Ryan Trask has always been interested in logical problem-solving. This interest of his lends itself to hobbies like chess, puzzles, and video games such as StarCraft. Trask appreciates these hobbies due to their respective learning curves. This logical problem-solving interest of his has driven his determination to someday fulfill his dream of working in biotech.
Trask chose to study biocomputational engineering (BCE) at the University of Maryland. As a biocomputational engineering student, Trask is taking a deep dive into the world of biology and computer science by way of machine learning and the exploration of biological systems.
Q: How do your passions translate to a decision to pursue a Biocomputational Engineering major?
A: Everything we do here at the Biocomputational Engineering program consists of problem-solving from biology to programming. The problem-solving we utilize to glue the distinct disciplines of computer science and biology is mathematics. Math allows us to turn any problem we encounter into a logical problem. In this way, I can combine my career with my passion, which motivated me to join this program.
Q: Why are you determined to work in the biotech field? What draws you to the biotech field?
A: During high school, I took an AP class designed to prepare students for the biotech field. What initially attracted me to that course was its hands-on nature. We worked with water baths, incubators, and other common laboratory equipment. I gained an appreciation for biology by conducting simple experiments myself. This was compounded by the several AP engineering classes I took by that point. This led me to pursue the biotech field.
Q: How was the overall admissions process? Were you seamlessly able to enroll in the Biocomputational Engineering Program?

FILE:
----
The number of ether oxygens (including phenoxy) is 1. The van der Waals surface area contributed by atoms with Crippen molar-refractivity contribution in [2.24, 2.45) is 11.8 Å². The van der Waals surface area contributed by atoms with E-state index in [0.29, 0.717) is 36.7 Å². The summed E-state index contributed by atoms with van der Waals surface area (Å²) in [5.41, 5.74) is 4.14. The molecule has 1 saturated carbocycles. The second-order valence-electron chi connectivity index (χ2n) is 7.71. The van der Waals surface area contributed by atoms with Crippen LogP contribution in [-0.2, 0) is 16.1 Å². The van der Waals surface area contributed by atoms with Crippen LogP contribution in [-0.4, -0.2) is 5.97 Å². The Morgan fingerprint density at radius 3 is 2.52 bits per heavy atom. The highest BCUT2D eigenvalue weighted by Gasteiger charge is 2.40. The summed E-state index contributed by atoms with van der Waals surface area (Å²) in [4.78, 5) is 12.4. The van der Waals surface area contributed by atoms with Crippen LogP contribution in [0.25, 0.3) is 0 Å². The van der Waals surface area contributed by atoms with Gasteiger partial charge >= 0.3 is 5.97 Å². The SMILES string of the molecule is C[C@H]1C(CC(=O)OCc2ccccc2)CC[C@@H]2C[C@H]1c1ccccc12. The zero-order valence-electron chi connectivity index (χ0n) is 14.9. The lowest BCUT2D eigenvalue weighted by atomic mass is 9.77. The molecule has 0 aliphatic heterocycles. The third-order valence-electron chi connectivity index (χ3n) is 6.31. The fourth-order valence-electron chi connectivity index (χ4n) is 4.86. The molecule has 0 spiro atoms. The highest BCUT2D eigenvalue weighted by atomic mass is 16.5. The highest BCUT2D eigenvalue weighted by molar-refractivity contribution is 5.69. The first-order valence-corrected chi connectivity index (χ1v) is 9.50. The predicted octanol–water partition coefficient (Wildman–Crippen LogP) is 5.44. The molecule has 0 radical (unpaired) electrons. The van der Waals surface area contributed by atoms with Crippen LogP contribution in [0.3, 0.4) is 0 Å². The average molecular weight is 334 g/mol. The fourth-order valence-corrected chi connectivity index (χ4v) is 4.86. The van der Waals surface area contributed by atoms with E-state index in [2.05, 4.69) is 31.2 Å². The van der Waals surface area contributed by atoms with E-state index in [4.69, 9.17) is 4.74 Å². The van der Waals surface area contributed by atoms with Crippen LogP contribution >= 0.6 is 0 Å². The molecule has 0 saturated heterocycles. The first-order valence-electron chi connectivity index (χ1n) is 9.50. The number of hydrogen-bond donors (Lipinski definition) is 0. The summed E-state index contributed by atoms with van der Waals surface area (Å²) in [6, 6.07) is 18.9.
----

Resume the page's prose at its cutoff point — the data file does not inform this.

A: I’m impressed by the admissions process for UMD, the Clark school, and this program. Instructions are simple, easy to follow, and quick. I was able to complete my application in a day. Necessary information was shared in a timely manner, and staff was available to help throughout the process.
Q: Of all of your classes at Shady Grove, are there any that stick out to you? Do you have a favorite class?
A: I find it hard to have a favorite course in this program since I enjoyed almost all of them. Nonetheless, my team’s capstone project excites me due to its combination of skills learned from other classes. It feels like several puzzle pieces are combined.
Q: Now pursuing your 2nd year at UMD, what’s your favorite part of the program thus far?
A: We are a new program, so we have small class sizes. This means I get to know faculty and peers well. My favorite part of the program so far is the community we created. I’ve thoroughly enjoyed working together to solve problems.
Q: What is your senior design capstone project? Tell us a little bit about it. What do you plan to learn/discover?
A: As part of a larger project at our mentor’s company, we are building models to characterize particles from molecular imaging of human blood. Specifically, we are programming a neural network model to cheaply, accurately, and quickly do this. Neural networks are algorithms that mimic the learning process of our brains. My team will be learning about state-of-the-art machine learning algorithms and their optimization.
Q: How do you think your answer above will be able to help further you in your career?
A: Through working on projects done by professionals, we are able to get a head start on ‘learning on the job’ before entering the workforce. This allows us to bridge the gap between academics and professionals. Nonetheless, note that our program offers more opportunities than the capstone to do this.
Q: What’s your dream career? Do you think the Biocomputational Engineering program has prepared you for your career? If so, how?
A: I don’t have a particular dream position, but in the future, I’ll probably be in some specialization of data analysis in a biological or medical setting. Despite the field developing so quickly at the moment, I’m prepared for my future career. Our program covers all areas of a professional pipeline, from collecting raw biological data to quantitative analysis.
Q: If you could give potential students a piece of advice, what would it be?
A: The foundation of this program, like many other stem programs, is mathematics, logical indexing, and the scientific method. If you are proficient in these areas, then you have the ingredients to succeed in this program.
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